Taller Than Trees by Roger Young

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"Willoughby’s internal debate regarding justice, though central to the story, rages for too many pages and is needlessly complicated, even academic at times. It is further fueled by lengthy conversations with van Rooyen. This is not a major distraction, however. The book’s main drawback is that it ends irresolutely."
-BlueInk Review

Synopsis

Southern Rhodesia, Central Africa: March, 1914.

A trooper of police, sent to contain a lawless settlement near Bulawayo, the country’s largest city, told on his arrival there that all the violence was caused by ‘government restrictions’ (not true) took them at their word and made a single, simple rule, ‘No one may initiate the use of force, including me’ – simple, because to him it was no more than a policeman’s job. Common Law would be upheld, he said (robbery, rape, fraud etc.): Statute Law (restrictions) wouldn’t.

If they obeyed it, so would he: that was the deal, and his grim reputation needed only to be tested once. After this he withdrew and let them all get on with their affairs.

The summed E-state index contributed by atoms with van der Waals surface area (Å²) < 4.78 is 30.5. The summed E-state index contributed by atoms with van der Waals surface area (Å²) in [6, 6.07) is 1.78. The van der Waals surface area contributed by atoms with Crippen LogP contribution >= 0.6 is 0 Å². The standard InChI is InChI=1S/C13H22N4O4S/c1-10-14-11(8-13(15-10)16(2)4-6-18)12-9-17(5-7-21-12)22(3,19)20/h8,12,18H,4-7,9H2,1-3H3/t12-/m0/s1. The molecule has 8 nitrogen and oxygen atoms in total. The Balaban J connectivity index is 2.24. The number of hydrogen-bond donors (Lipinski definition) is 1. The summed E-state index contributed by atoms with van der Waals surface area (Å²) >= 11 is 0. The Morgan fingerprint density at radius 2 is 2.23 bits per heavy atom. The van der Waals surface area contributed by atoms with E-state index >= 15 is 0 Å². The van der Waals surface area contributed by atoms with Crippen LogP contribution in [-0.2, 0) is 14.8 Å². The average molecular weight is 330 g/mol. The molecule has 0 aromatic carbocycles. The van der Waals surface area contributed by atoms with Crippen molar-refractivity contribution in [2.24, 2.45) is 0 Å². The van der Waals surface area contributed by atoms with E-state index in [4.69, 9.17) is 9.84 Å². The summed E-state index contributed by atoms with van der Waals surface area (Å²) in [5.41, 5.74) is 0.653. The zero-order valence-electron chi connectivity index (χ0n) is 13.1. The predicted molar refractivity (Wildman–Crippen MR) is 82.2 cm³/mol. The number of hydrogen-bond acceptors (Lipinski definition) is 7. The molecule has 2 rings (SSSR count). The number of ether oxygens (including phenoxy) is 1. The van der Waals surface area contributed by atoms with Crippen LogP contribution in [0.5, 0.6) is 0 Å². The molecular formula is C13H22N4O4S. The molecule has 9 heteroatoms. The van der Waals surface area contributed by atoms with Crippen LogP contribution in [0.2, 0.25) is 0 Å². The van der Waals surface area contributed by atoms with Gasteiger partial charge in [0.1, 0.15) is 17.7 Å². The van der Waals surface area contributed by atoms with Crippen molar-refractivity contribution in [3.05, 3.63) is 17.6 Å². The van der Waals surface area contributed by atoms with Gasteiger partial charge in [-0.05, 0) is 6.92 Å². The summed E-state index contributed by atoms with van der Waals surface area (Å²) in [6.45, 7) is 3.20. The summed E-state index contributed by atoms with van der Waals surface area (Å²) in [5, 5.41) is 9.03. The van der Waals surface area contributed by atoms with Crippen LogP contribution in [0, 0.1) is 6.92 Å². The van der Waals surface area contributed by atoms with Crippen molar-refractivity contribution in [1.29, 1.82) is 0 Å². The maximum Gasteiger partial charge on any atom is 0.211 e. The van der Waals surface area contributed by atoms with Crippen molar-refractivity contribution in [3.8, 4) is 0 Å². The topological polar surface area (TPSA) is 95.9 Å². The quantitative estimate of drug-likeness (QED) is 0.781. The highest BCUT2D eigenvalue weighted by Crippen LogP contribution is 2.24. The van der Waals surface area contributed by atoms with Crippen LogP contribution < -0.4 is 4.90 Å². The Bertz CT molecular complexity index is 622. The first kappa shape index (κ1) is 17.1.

He was thought to be from the American Far West; and his rule being based upon a moral principle, ‘initiating force is wrong’, which can’t be circumvented by the Law, police, politics, or even at the will of a majority, with taxes and legislation set aside and everything done willy-nilly by agreement, not by vote, sure enough and right away Queenstown became like one in the American Far West: a free society.

But with this difference: ‘no force’ eliminated anything to do with government.

Question: But how can a society exist, let alone succeed, without a government?
Answer: This is what the book is all about.
 

About Roger Young

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Published December 18, 2012 by AuthorHouse. 873 pages
Genres: Mystery, Thriller & Suspense, Literature & Fiction. Fiction
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BlueInk Review

Good
on May 26 2014

"Willoughby’s internal debate regarding justice, though central to the story, rages for too many pages and is needlessly complicated, even academic at times. It is further fueled by lengthy conversations with van Rooyen. This is not a major distraction, however. The book’s main drawback is that it ends irresolutely."

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